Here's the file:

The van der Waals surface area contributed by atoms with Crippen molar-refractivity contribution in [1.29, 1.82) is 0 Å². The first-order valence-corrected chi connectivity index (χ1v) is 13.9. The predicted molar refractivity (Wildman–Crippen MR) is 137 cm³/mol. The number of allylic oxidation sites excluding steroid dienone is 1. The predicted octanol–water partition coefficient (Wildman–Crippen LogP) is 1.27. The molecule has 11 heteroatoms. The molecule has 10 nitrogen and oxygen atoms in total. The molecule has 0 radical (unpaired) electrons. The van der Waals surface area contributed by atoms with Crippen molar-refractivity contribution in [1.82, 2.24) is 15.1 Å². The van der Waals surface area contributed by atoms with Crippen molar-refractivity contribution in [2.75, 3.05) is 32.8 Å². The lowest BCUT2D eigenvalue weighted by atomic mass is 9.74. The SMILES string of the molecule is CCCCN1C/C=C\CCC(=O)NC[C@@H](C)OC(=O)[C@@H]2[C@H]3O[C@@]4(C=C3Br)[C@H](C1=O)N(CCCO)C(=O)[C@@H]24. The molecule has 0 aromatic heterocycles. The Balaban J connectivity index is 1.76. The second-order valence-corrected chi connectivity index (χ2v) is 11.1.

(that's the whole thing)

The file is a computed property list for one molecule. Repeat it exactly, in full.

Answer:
The van der Waals surface area contributed by atoms with Crippen molar-refractivity contribution in [1.29, 1.82) is 0 Å². The first-order valence-corrected chi connectivity index (χ1v) is 13.9. The predicted molar refractivity (Wildman–Crippen MR) is 137 cm³/mol. The number of allylic oxidation sites excluding steroid dienone is 1. The predicted octanol–water partition coefficient (Wildman–Crippen LogP) is 1.27. The molecule has 11 heteroatoms. The molecule has 10 nitrogen and oxygen atoms in total. The molecule has 0 radical (unpaired) electrons. The van der Waals surface area contributed by atoms with Crippen molar-refractivity contribution in [1.82, 2.24) is 15.1 Å². The van der Waals surface area contributed by atoms with Crippen molar-refractivity contribution in [2.75, 3.05) is 32.8 Å². The lowest BCUT2D eigenvalue weighted by atomic mass is 9.74. The SMILES string of the molecule is CCCCN1C/C=C\CCC(=O)NC[C@@H](C)OC(=O)[C@@H]2[C@H]3O[C@@]4(C=C3Br)[C@H](C1=O)N(CCCO)C(=O)[C@@H]24. The molecule has 0 aromatic heterocycles. The Balaban J connectivity index is 1.76. The second-order valence-corrected chi connectivity index (χ2v) is 11.1.